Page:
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It seems like there are so many subfields linked to Machine Learning. Is there a book or a blog that gives an overview of those different fields and what each of them do, maybe how to get started, and what background knowledge is required?

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+1 good question. I would be interested in this as well –  Erik Ahlswede Feb 28 '09 at 21:38
It's laughable how many good, useful questions are closed on SO. This question has 155 upvotes and 234 stars at the time of this writing, and the accepted answer has 153 upvotes. –  weberc2 Oct 9 '14 at 20:25
If your not into math and are into programming, I suggest you look at this: karpathy.github.io/neuralnets –  Karl Morrison Apr 1 at 4:34

13 Answers 13

up vote 195 down vote accepted

Here's the best description I've ever heard of Machine Learning:

Machine learning is actually a software method. It's a way to generate software. So, it uses statistics but it's fundamentally... it's almost like a compiler. You use data to produce programs. - John Platt, Distinguished Scientist at Microsoft Research in his Future of AI series talk (2:17:53)

Some even argue that "everything that algorithms was to computer science 15 years ago, machine learning is today."

For more details, I'd recommend starting out with a fun intro to what's possible such as Peter Norvig's Theorizing from Data talk, a peek at what DeepMind is doing, or more recently the Future of AI series of talks (that I quoted from above).

Next get your hands dirty with Jeremy Howard's "Getting In Shape For The Sport of Data Science." It's a great pragmatic overview of actually working with data.

Once you've played around a bit, watch Ben Hamner's "Machine Learning Gremlins" for a nice pragmatic disclaimer of what can easily go wrong when doing machine learning.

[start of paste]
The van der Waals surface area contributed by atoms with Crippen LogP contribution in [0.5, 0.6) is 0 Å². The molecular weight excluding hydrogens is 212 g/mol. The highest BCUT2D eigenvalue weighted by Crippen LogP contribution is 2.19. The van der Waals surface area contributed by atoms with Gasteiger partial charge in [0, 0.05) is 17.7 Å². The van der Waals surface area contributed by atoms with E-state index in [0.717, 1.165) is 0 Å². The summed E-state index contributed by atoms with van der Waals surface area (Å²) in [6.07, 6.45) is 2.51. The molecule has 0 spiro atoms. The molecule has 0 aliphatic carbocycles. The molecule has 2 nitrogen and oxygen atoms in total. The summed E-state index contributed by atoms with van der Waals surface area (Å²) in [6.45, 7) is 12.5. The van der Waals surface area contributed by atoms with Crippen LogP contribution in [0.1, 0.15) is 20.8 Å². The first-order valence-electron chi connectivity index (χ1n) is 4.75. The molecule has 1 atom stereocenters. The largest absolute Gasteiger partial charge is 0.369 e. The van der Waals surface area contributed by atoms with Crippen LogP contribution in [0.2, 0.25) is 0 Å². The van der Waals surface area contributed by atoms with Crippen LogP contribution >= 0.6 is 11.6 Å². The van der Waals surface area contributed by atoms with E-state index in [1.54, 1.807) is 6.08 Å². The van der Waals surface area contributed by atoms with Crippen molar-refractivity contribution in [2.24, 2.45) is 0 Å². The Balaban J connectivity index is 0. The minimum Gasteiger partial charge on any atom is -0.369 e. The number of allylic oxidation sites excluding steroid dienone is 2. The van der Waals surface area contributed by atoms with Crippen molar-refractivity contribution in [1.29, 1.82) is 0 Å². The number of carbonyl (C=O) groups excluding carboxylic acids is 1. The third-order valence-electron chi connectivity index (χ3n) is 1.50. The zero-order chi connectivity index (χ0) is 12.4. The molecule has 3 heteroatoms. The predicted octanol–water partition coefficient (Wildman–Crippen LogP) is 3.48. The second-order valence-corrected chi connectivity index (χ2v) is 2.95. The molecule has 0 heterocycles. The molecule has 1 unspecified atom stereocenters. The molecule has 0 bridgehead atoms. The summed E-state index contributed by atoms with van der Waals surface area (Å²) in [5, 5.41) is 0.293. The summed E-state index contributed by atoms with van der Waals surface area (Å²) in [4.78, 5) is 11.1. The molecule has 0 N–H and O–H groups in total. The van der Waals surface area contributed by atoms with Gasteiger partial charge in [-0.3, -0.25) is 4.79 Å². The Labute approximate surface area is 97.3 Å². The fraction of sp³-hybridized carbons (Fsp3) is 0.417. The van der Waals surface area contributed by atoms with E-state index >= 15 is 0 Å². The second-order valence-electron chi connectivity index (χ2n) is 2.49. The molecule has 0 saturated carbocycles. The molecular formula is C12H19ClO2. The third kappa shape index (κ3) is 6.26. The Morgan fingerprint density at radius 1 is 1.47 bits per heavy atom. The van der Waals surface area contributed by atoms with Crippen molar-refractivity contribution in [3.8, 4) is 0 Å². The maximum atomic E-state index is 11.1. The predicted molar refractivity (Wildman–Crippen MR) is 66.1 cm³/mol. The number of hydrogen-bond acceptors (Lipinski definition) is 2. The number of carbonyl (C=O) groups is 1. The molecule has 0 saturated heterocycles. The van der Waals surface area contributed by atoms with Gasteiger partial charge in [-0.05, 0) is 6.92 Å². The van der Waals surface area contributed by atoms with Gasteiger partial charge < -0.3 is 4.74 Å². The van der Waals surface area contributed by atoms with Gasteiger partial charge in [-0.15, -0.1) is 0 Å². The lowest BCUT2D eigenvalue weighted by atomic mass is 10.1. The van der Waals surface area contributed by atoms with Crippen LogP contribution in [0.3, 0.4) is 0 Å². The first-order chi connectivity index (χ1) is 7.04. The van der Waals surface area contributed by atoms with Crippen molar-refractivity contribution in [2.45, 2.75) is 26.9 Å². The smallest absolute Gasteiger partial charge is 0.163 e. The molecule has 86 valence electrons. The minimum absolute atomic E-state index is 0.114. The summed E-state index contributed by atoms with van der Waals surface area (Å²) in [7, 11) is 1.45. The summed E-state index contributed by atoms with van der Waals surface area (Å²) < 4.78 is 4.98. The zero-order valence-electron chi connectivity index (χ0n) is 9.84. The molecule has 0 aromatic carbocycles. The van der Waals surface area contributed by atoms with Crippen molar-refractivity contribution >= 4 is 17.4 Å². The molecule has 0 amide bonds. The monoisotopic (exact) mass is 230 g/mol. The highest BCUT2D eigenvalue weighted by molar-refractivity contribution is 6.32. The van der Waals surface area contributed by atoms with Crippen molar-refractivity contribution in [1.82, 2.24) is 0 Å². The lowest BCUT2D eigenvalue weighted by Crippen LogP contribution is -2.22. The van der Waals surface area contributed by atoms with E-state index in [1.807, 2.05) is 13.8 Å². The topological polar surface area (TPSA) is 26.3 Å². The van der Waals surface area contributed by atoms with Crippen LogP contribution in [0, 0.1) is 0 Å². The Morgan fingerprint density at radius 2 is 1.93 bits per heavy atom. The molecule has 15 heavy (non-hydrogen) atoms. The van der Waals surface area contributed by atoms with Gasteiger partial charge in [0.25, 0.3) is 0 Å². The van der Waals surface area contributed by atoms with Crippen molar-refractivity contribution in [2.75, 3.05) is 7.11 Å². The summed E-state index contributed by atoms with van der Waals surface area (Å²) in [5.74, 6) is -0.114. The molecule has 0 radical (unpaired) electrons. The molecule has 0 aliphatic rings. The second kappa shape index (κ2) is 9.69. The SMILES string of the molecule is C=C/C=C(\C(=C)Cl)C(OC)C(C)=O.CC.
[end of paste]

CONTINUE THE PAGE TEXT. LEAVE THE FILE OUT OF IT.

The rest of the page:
I wrote a blog post "Computing Your Skill" after spending months trying to understand TrueSkill, the ML system that does matchmaking and ranking on Xbox Live. The post goes into some foundational statistics needed for further study in machine learning.

Perhaps the best way to learn is to just try it. One approach is to try a Kaggle competition that sounds interesting to you. Even though I don't do great on the leaderboards there, I always learn things when I try a competition.

After that you've done the above, I'd then recommend something more formal like Andrew Ng's online class. It's at the college level, but approachable. If you've done all the above steps, you'll be more motivated to not give up when you hit some harder things.

As you continue, you'll learn about things such as R and its many packages, SciPy, Cross Validation, Bayesian thinking, Deep Learning, and much much more.

DISCLAIMER: I work at Kaggle and several of the above links mention Kaggle, but I believe they're a fantastic place to start.

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videolectures.net has a large collection of Machine Learning videos . One very good technical introductory lecture on the site is Machine Learning, Probability and Graphical Models by Sam Roweis.